0000047
Macrocephaly
Increased size of skull
Large head
Large head circumference

[ more ]

0000256
Malabsorption
Intestinal malabsorption
0002024
Microcephaly
Abnormally small skull
Decreased circumference of cranium
Decreased size of skull
Reduced head circumference
Small head circumference

[ more ]

0000252
Micrognathia
Little lower jaw
Small jaw
Small lower jaw

[ more ]

0000347
Multicystic kidney dysplasia
0000003
Nystagmus
Involuntary, rapid, rhythmic eye movements
0000639
Optic atrophy
0000648
Polymicrogyria
More grooves in brain
0002126
Posterior embryotoxon
0000627
Premature birth
Premature delivery of affected infants
Preterm delivery

[ more ]

0001622
Pyloric stenosis
0002021
Seizure
0001250
Sensorineural hearing impairment
0000407
Underdeveloped supraorbital ridges
Flattened bony protrusion above eyes
0009891
Visual impairment
Impaired vision
Loss of eyesight
Poor vision

[ more ]

0000505
5%-29% of people have these symptoms
Abnormality of coagulation
0001928
Abnormality of the tongue
Abnormal tongue
Tongue abnormality

[ more ]

0000157
Brushfield spots
0001088
Glaucoma
0000501
Primary adrenal insufficiency

Diagnosis

A diagnosis of a Zellweger syndrome is usually suspected when characteristic signs and symptoms are present at birth, including the distinctive facial features. Tests that measure or detect specific substances in blood or urine samples can confirm a diagnosis of Zellweger syndrome. For example, detection of elevated levels of very long chain fatty acids (VLCFA) in the blood is the most commonly used screening test. Additional tests on blood and urine samples to find other substances associated with the condition may be performed. An ultrasound may be used to look for cysts on the kidneys or an enlarged liver. A genetic test to find a mutation in one of the genes associated with Zellweger spectrum disorders may also be used to confirm the diagnosis.[5][1]

Yes. Clinical genetic testing is available for the twelve genes known to cause Zellweger syndrome.[1] Carrier testing for at-risk relatives and prenatal testing are possible if the two disease-causing mutations in the family are known.

The Genetic Testing Registry (GTR) is a centralized online resource for information about genetic tests. The intended audience for the GTR is health care providers and researchers. Patients and consumers with specific questions about a genetic test should contact a health care provider or a genetics professional.

Testing Resources

  • The Genetic Testing Registry (GTR) provides information about the genetic tests for this condition. The intended audience for the GTR is health care providers and researchers. Patients and consumers with specific questions about a genetic test should contact a health care provider or a genetics professional.

    Treatment

    There is currently no cure or effective treatment for Zellweger syndrome. Management is supportive and based on the signs and symptoms present in each person. For example, infants with feeding issues may require placement of a feeding tube to ensure proper intake of calories. Care is usually handled by a team of specialists that may include pediatricians, neurologists, surgeons, audiologists (treat hearing problems), ophthalmologists (treat vision problems), and orthopedists (treat skeletal abnormalities).[5][1][6]

    Organizations

    Support and advocacy groups can help you connect with other patients and families, and they can provide valuable services. Many develop patient-centered information and are the driving force behind research for better treatments and possible cures. They can direct you to research, resources, and services. Many organizations also have experts who serve as medical advisors or provide lists of doctors/clinics. Visit the group’s website or contact them to learn about the services they offer. Inclusion on this list is not an endorsement by GARD.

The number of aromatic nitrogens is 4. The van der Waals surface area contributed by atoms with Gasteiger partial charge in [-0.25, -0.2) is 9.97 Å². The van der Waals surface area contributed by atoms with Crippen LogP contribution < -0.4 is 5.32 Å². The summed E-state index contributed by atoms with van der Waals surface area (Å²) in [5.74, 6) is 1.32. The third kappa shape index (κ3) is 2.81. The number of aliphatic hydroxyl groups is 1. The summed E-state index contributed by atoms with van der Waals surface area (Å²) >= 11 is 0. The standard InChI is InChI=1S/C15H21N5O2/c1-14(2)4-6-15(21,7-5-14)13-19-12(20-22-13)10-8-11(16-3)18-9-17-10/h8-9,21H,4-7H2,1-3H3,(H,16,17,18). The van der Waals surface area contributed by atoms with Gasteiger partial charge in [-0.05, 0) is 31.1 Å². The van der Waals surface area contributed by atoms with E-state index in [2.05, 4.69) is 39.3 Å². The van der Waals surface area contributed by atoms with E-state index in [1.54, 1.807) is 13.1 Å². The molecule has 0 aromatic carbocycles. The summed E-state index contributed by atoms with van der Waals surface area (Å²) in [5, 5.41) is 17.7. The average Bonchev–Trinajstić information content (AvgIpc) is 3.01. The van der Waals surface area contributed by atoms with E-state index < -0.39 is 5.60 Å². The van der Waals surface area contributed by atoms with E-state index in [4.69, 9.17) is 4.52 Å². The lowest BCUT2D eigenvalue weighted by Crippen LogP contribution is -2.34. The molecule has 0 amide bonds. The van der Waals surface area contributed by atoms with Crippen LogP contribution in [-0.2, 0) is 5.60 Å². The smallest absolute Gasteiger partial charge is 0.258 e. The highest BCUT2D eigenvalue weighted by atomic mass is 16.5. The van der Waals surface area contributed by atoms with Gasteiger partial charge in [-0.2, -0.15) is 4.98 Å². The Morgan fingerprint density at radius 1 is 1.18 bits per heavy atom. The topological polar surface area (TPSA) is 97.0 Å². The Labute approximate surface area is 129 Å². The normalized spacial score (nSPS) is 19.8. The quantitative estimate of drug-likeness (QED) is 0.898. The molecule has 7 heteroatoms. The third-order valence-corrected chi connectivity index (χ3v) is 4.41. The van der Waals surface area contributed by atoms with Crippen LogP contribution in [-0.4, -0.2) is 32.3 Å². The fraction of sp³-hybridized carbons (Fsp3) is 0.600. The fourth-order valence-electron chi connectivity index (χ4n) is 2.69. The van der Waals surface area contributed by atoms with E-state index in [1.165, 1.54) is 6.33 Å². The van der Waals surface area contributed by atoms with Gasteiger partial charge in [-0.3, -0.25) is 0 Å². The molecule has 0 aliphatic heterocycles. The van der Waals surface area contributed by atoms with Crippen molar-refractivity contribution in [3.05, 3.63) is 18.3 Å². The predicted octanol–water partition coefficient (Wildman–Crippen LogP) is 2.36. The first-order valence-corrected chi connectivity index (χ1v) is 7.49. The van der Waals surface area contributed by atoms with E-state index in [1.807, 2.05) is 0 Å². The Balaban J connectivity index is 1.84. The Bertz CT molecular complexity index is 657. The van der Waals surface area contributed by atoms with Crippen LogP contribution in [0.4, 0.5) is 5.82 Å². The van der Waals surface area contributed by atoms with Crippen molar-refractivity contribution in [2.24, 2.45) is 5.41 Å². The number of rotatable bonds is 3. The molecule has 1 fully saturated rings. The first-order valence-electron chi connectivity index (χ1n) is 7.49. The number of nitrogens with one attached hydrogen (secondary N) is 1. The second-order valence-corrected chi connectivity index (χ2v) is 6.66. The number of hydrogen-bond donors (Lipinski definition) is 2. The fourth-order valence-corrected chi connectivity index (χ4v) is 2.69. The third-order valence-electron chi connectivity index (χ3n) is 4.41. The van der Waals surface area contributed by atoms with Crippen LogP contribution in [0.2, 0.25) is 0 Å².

Organizations Supporting this Disease

      Organizations Providing General Support

        Learn more

        These resources provide more information about this condition or associated symptoms. The in-depth resources contain medical and scientific language that may be hard to understand. You may want to review these resources with a medical professional.

        Where to Start

          In-Depth Information

          • GeneReviews provides current, expert-authored, peer-reviewed, full-text articles describing the application of genetic testing to the diagnosis, management, and genetic counseling of patients with specific inherited conditions.
          • The Monarch Initiative brings together data about this condition from humans and other species to help physicians and biomedical researchers. Monarch’s tools are designed to make it easier to compare the signs and symptoms (phenotypes) of different diseases and discover common features. This initiative is a collaboration between several academic institutions across the world and is funded by the National Institutes of Health. Visit the website to explore the biology of this condition.
          • Online Mendelian Inheritance in Man (OMIM) is a catalog of human genes and genetic disorders. Each entry has a summary of related medical articles. It is meant for health care professionals and researchers. OMIM is maintained by Johns Hopkins University School of Medicine. 
          • Orphanet is a European reference portal for information on rare diseases and orphan drugs. Access to this database is free of charge.
          • PubMed is a searchable database of medical literature and lists journal articles that discuss Zellweger syndrome. Click on the link to view a sample search on this topic.

            References

            1. Steven J Steinberg, PhD, Gerald V Raymond, MD, Nancy E Braverman, MS, MD, and Ann B Moser, BA. Peroxisome Biogenesis Disorders, Zellweger Syndrome Spectrum. GeneReviews. May 2012; https://www.ncbi.nlm.nih.gov/books/NBK1448/.
            2. Zellweger spectrum. Genetics Home Reference. June 2015; https://ghr.nlm.nih.gov/condition/zellweger-spectrum.
            3. Zellweger syndrome. Orphanet. December 2012; https://www.orpha.net/consor/cgi-bin/OC_Exp.php?Lng=GB&Expert=912.
            4. Zellweger syndrome. Orphanet. January 2008; https://www.orpha.net/consor/cgi-bin/OC_Exp.php?Lng=GB&Expert=912. Accessed 12/29/2011.
            5. Zellweger Spectrum Disorders. NORD. September 15, 2008; https://www.rarediseases.org/rare-disease-information/rare-diseases/byID/363/viewAbstract.
            6. NINDS Zellweger Syndrome Information Page. National Institute of Neurological Disorders and Stroke. October 2012; https://www.ninds.nih.gov/disorders/zellweger/zellweger.htm.